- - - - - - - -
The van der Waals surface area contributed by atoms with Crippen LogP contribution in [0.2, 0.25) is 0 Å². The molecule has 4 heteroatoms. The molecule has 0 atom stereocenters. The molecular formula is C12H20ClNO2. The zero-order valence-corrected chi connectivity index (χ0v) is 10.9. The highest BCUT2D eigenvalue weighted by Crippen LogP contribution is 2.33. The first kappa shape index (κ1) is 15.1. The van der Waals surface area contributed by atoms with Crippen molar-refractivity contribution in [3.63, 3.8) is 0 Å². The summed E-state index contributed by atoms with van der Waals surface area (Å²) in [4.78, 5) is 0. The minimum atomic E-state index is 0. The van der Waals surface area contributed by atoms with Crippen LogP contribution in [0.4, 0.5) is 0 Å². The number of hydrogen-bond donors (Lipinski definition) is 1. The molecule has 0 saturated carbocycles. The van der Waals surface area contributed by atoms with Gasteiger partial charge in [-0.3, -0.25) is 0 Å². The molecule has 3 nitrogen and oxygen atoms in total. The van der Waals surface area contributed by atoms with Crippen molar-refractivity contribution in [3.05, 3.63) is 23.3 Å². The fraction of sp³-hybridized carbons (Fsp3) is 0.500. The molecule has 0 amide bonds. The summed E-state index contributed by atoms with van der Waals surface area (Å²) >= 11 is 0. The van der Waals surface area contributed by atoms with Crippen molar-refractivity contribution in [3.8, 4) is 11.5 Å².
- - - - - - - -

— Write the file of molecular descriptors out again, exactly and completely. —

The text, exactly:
The van der Waals surface area contributed by atoms with Crippen LogP contribution in [0.2, 0.25) is 0 Å². The molecule has 4 heteroatoms. The molecule has 0 atom stereocenters. The molecular formula is C12H20ClNO2. The zero-order valence-corrected chi connectivity index (χ0v) is 10.9. The highest BCUT2D eigenvalue weighted by Crippen LogP contribution is 2.33. The first kappa shape index (κ1) is 15.1. The van der Waals surface area contributed by atoms with Crippen molar-refractivity contribution in [3.63, 3.8) is 0 Å². The summed E-state index contributed by atoms with van der Waals surface area (Å²) in [4.78, 5) is 0. The minimum atomic E-state index is 0. The van der Waals surface area contributed by atoms with Crippen LogP contribution in [0.4, 0.5) is 0 Å². The number of hydrogen-bond donors (Lipinski definition) is 1. The molecule has 0 saturated carbocycles. The van der Waals surface area contributed by atoms with Gasteiger partial charge in [-0.3, -0.25) is 0 Å². The molecule has 3 nitrogen and oxygen atoms in total. The van der Waals surface area contributed by atoms with Crippen molar-refractivity contribution in [3.05, 3.63) is 23.3 Å². The fraction of sp³-hybridized carbons (Fsp3) is 0.500. The molecule has 0 amide bonds. The summed E-state index contributed by atoms with van der Waals surface area (Å²) >= 11 is 0. The van der Waals surface area contributed by atoms with Crippen molar-refractivity contribution in [3.8, 4) is 11.5 Å².